The temperatures came down for day two of the clinic but the humidity seemed to go up so it didn’t feel much different than the first day. We were at Chatt Hills for XC, which I have never been to, so that was exciting. Also exciting was that it was only an hour from the barn.
I’ll take what I can get!
By the time we got to Chatt Hills, storm clouds were coming in which thankfully brought a little bit of relief. They were running early so I hurried to tack up and get out to the field. Good thing I did because we didn’t have long for the clouds let loose!
Out in the XC field, Gus was super excited but pretty well behaved. We trotted out to the field and he was basically floating. Several of the riders in my group, along with Stephen, commented on just how nice he moved out when he was using his hind end. Yup. That’s why I bought him!
We warmed up at the trot and the canter a bit. I was honestly a little afraid I wouldn’t have enough breaking power with the loose ring snaffle but once we got going, Gus was very polite. The first exercise Stephen had us doing to warm up was trot over a little log, trot through the water and just keep repeating until he said to stop. This was no big deal for any of the horses and Gus happily plowed through the water.
Then we got to move on to the actual jumping. There were four houses set up in a row from amoeba to novice. We were told to jump any size we chose three times. We could stay at one size or we could move up but we could not move down. I started with tadpole and felt pretty good about our first two jumps so I was going to move up to the beginner novice cabin but Stephen wanted me to bring Gus back to a trot to get him back on his hind end and then canter it one more time so I didn’t move up.
What Stephen noticed with Gus, besides his green moments, was that he really wants to lean at jumps and I have to be careful to keep him up and balanced (since he can’t do it himself yet). I also have to be careful that I don’t get a head of him. Slower, but still forward, is better at this point.
Then we started stringing jumps together. We did the small amoeba coop to the tadpole cabin we had just done and then had to come back around and jump a beginner novice round top and then our choice of the tadpole or beginner novice coop. Both of the beginner novice fences looked so dang big. I didn’t know how I was going to handle it! I got even more nervous when the first person out in the group (with probably the most experienced horse) had a refusal at the round top.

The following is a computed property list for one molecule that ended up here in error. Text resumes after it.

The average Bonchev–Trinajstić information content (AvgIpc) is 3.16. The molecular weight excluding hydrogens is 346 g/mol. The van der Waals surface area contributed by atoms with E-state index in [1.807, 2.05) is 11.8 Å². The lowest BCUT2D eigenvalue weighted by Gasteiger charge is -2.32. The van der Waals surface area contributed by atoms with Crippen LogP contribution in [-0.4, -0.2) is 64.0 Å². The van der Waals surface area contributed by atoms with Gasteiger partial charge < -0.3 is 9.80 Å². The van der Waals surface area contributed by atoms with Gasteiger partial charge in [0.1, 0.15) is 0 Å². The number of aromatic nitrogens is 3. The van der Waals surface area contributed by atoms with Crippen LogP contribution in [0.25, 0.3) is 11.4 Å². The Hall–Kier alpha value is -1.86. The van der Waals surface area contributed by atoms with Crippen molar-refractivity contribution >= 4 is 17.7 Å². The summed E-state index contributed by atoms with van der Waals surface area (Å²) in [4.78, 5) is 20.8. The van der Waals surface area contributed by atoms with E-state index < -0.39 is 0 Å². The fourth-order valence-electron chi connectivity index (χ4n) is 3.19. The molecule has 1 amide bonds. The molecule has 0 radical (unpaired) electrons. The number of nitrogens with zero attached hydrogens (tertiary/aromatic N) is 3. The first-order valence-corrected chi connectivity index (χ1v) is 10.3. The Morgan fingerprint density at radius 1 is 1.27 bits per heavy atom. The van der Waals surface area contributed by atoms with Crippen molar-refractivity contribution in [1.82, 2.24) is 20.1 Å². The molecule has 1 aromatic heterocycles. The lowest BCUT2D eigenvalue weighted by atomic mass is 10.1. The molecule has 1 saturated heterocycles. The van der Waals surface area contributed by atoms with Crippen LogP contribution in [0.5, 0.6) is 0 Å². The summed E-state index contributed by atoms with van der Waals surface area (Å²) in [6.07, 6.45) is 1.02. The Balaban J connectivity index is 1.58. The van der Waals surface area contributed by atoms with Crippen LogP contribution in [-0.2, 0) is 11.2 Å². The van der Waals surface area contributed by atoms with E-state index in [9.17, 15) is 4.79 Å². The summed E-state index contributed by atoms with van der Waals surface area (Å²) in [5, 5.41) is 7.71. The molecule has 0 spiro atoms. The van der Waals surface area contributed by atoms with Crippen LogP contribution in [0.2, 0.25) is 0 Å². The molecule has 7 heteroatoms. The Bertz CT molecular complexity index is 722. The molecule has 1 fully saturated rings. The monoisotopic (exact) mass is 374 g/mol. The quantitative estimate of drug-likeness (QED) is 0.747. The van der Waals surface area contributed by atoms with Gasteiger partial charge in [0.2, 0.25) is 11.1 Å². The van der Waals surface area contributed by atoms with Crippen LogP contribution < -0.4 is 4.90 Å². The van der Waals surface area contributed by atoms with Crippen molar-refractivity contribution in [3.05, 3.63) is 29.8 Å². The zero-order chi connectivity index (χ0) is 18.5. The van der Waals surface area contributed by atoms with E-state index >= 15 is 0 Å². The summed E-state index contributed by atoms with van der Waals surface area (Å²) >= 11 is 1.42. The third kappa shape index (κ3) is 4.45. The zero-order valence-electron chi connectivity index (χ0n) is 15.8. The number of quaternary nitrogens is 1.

I’m sorry to say that my nerves got the better of me and I pretty much failed at the very first little coop. I threw myself at the fence and Gus ALMOST refused. Somehow though we did get over it, I recomposed myself and carried on. I rode hard to the round top, kept my leg on and got over it. And then I chose the beginner novice coop as well even though it was scary. But I have to keep pushing myself if I want to move up the levels. I knew we had jumped higher the day before so I kept my leg on and rode it.
It was AWESOME.
I don’t really even remember what the next combination of jumps were except that it involved another big beginner novice roll top. I think we jumped the big round top in reverse, rode through the water over a little cross rail and then came over the roll top. The roll top looked even bigger. Gus had a really green moment to the round top but I rode it and we popped over it. It wasn’t pretty though so Stephen had us do it again just to help build Gus’ confidence.
Little did he know he was building mine as well.
By this time, it was lightening and thundering pretty hard but still not near us. We knew it was coming close but we wanted to keep riding. So ride on we did. We eventers are pretty hard core.
The last exercise in this field was going in and out of water over a little jump. Gus was very confused by this and gave everything a really hard look. I did not let him say no though.
At this point, we rode down to a different part of the filed, hoping to beat the rain and do a few more exercises. Stephen wanted us to jump over a little fence, ride through an empty water jump and then jump these little arks. At that point, it started POURING. We didn’t care, we rode it anyway.
At this point, I did have a refusal. I wanted to build on my confidence in jumping the higher jumps so I chose the beginner novice ark instead of the tadpole ark. It was raining and it was a weird looking jump and Gus just said no. In most cases, we would have represented and schooled but since it was raining, Stephen had me just go over the little ark. I’ll have to make sure I come back and school the bigger one sometime later.
Since we were all soaked, we took off back through the fields and this is where Gus earns a gold star and best baby OTTB of the year award. One of the green horses in this group basically bolted. Gus wanted to go with him so badly. I let him open up a little bit until I heard one of the other riders in our group screaming that she had no breaks. I turned Gus hard and asked him to slow. He did! We cantered with the other rider as I talked her through stopping her horse (one rein, pull him up a steep hill). We came to a stop at the top of a hill and we dismounted to walk back. Gus could see his other buddies galloping off without him and I could tell how badly he wanted to go with but he stayed with me.
We didn’t get our full session in XC but it had been such a good session that none of us were that bothered by it. We all certainly would have kept riding had it not been raining but by that point, we were soaked through, our tack was soaked through, and the horses were soaked through. Stephen gave me a grid exercise to work on and I feel a lot better about where Gus and I are at going into this weekend.
Stephen will be down in Aiken at Full Gallop this November and I am going to do my best to be there too!